April 3, 2017
This is so sick that it sheds new light on the concept of “degenerate art”:
“In the course of a thirty-year career, the photographer Catherine Opie has made a study of the freeways of Los Angeles, lesbian families, surfers, Tea Party gatherings, America’s national parks, the houses of Beverly Hills, teen-age football players, the personal effects of Elizabeth Taylor, the Michigan Womyn’s Music Festival, Boy Scouts, her friends, mini-malls, and tree stumps. But her most famous photographs are probably two that she took of herself, early in her working life. In “Self-Portrait/Cutting,” which Opie made in 1993, when she was thirty-two years old, she stands shirtless with her back to the camera in front of an emerald-green tapestry, which offsets her pale skin and the rivulets of blood emerging from an image carved into her back with a scalpel: a childlike scene of a house, a cloud, and a pair of smiling, skirt-wearing stick figures. In “Self-Portrait/Pervert,” made the following year, Opie is faceless and topless and bleeding again: she sits in front of a black-and-gold brocade with her hands folded in her lap, her head sealed in an ominous black leather hood, the word “pervert” carved in oozing, ornate letters across her chest. …
Opie grew up in the Midwest. She was going to be a kindergarten teacher before she became a photographer. She always wanted to be a mother. “ ‘Self-Portrait/Cutting’ was about longing,” Shaun Caley Regen, Opie’s gallerist since 1993, told me. “It was about an unattainable ideal—two women, a house, whatever it was she felt she couldn’t have—cut into her back.” …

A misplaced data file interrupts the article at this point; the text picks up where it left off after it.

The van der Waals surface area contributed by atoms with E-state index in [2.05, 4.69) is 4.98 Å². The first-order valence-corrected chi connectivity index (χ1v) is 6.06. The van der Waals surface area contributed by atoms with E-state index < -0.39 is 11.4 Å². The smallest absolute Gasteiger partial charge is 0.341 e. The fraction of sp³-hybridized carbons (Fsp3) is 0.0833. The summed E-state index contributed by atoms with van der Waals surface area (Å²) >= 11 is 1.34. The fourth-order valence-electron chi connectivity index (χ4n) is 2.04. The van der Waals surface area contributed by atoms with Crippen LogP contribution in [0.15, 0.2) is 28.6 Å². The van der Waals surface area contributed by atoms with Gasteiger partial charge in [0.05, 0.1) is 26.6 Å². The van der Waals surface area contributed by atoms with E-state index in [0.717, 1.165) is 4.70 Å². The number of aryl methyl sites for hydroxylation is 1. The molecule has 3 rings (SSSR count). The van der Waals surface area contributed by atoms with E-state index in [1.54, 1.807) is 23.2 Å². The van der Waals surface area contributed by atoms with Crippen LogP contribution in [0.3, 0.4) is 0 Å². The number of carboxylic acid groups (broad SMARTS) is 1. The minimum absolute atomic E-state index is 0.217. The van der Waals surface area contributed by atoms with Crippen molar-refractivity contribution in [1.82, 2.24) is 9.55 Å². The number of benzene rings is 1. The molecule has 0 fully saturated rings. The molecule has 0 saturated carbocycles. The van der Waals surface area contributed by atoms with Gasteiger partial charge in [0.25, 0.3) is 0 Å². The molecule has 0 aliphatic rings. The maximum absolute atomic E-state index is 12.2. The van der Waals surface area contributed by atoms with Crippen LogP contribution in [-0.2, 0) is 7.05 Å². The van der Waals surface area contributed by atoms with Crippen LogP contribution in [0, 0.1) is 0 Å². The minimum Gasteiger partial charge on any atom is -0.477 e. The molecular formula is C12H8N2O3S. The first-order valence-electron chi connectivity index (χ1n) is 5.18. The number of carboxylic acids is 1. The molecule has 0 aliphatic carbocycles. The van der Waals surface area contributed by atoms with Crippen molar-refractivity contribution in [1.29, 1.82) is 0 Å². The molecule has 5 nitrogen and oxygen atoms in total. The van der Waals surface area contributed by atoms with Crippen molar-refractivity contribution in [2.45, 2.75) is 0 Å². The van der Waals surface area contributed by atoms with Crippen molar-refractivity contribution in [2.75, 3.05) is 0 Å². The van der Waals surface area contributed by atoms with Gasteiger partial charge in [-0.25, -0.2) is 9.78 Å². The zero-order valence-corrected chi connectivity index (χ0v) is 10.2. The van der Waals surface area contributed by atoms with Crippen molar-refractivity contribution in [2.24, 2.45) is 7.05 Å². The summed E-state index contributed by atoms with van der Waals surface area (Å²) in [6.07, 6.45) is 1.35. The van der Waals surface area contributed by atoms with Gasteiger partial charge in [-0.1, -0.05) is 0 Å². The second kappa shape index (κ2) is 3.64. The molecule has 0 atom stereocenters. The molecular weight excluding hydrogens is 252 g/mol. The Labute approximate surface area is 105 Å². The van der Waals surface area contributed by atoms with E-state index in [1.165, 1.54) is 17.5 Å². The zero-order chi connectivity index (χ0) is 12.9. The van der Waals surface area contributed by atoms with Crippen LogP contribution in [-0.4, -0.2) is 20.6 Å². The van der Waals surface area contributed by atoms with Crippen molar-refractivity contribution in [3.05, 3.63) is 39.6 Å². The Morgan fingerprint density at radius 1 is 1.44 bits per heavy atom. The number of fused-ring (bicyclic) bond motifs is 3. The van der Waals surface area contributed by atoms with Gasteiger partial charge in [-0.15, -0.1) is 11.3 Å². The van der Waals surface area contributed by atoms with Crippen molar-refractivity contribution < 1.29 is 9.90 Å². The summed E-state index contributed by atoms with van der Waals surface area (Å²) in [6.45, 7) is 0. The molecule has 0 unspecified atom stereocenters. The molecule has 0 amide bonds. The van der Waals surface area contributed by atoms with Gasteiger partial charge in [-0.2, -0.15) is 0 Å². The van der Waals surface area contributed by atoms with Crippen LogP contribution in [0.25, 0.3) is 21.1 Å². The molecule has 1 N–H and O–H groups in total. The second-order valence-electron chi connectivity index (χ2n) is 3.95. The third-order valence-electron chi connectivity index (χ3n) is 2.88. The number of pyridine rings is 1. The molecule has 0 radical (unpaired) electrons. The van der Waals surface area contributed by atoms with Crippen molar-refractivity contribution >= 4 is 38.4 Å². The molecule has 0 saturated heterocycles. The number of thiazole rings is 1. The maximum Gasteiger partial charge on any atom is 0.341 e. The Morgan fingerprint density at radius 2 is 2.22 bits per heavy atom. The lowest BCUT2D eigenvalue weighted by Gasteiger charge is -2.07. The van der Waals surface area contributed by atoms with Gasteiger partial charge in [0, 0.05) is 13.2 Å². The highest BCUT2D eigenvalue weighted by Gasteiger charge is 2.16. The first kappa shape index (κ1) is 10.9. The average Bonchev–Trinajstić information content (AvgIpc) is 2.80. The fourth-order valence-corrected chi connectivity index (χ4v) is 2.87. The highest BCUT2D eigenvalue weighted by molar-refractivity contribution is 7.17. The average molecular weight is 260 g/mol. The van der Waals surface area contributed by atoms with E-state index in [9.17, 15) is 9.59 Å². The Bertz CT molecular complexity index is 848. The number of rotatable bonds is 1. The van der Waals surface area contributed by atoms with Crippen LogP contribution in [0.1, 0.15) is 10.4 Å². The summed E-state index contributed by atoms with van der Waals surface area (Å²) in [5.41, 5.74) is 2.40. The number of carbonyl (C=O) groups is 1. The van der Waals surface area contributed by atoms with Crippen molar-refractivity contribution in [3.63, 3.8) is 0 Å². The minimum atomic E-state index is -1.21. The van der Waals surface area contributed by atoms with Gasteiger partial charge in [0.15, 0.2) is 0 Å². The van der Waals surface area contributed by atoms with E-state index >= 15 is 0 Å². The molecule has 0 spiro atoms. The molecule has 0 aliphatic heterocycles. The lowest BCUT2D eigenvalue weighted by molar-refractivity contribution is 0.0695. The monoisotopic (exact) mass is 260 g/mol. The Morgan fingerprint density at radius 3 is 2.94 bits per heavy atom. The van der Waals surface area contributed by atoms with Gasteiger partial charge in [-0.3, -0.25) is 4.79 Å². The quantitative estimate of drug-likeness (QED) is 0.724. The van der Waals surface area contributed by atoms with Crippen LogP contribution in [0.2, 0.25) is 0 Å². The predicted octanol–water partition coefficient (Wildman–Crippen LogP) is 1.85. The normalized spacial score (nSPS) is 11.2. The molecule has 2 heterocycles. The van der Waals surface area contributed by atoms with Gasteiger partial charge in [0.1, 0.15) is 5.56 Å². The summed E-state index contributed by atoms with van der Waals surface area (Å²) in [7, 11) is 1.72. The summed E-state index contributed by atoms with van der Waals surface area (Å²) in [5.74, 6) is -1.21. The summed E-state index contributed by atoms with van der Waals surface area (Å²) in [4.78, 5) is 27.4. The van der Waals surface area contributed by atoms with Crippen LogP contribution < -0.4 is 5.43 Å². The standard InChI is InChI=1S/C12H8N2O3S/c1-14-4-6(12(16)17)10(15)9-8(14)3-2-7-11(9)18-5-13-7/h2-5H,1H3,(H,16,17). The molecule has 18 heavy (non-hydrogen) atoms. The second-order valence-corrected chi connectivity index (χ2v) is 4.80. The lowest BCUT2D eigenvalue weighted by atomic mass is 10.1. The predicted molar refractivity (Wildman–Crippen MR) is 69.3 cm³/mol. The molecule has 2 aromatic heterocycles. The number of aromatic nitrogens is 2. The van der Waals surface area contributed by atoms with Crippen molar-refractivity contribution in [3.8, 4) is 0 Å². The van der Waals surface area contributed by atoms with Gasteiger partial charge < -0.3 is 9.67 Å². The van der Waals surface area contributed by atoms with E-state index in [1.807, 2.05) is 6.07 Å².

In the intervening decades, Opie has moved from marginal radical to establishment fixture. In 2008, the Guggenheim devoted four floors to “Catherine Opie: American Photographer,” a major mid-career retrospective that attracted some three thousand people a day. Several luminous shots that Opie took of Lake Michigan hung in the Obama White House. Opie is a tenured professor at U.C.L.A., and sits on the boards of the Los Angeles Museum of Contemporary Art and the Andy Warhol Foundation. She earns more than a million dollars in a good year. Recently, when the Smithsonian Archives of American Art gave Opie a medal at a gala on the Upper East Side, the host noted that it was his first opportunity to honor a pillar of the “ ‘Los Angeles leather-dyke community.’ ”
Her pictures ask how sure we are about what we know to be true. “There’s a certain kind of equality I’m trying to create, which is what I believe American democracy is about,” Opie said. …”
This filth is now the pinnacle of the art world in the contemporary United States. It represents the “equality” that “American democracy is about” to many on the West Coast. If this the “mainstream” in the United States, I would much rather identify with something else.